“As far as taxes, I tell New York — beware.”
Those words of warning come from Douglas Eliman CEO Dottie Herman, a longtime New York City executive in the real estate industry. She said there’s a downside to levying too many taxes on high-tax states like New York and that the real estate market will suffer as a result of it.
“People will pay a premium to be here [New York] but then it gets to a point and there’s just that tipping point where it’s enough,” she told Yahoo Finance’s On the move, adding that we already have Baby Boomers flocking to warmer climate states.
In the 2017 Republican tax overhaul, federal deductions for state and local taxes, or SALT, were capped at $10,000. The tax, in part, has prompted a migration from places like New York, according to Herman.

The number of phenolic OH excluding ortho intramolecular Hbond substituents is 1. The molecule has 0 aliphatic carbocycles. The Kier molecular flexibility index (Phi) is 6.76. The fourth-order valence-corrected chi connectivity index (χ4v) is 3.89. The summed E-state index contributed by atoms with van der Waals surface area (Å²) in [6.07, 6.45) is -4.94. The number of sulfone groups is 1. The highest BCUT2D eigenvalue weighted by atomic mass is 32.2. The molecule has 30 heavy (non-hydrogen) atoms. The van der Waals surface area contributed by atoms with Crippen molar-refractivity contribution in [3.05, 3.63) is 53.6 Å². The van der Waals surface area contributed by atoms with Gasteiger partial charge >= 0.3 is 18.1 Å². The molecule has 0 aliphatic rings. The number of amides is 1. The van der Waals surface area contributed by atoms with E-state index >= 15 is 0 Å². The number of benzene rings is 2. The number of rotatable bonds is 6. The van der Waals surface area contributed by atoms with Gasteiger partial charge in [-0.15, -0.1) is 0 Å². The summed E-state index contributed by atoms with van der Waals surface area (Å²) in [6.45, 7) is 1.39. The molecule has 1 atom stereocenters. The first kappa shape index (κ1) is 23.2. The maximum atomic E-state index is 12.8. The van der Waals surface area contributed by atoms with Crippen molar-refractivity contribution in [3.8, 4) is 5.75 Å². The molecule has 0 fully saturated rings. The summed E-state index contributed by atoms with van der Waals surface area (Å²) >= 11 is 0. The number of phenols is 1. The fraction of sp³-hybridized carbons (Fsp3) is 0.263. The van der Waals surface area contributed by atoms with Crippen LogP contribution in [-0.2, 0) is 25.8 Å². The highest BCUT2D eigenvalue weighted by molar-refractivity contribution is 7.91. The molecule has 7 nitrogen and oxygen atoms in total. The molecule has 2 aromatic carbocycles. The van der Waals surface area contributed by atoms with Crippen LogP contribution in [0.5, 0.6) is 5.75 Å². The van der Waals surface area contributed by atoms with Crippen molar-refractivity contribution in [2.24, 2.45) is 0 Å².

Taxes combined with rising home prices and rent are too burdensome for many to bare. Census bureau data from 2018 shows approximately 200,000 residents left New York last year and the city leads all metro areas in the country as the largest out-flow of people with 277 leaving every day. That’s more than double the number last year.
Herman points to the multitude of taxes New Yorkers face, “You have a millionaire’s tax, a mansion tax, flip tax — it gets to be a point where it doesn’t make sense,” she said.
Despite this Herman says New York is still the number one place in the country for people to come, including foreigners and young people, and adds that it still attracts tech companies.
Yvette Killian is a producer for Yahoo Finance’s On The Move.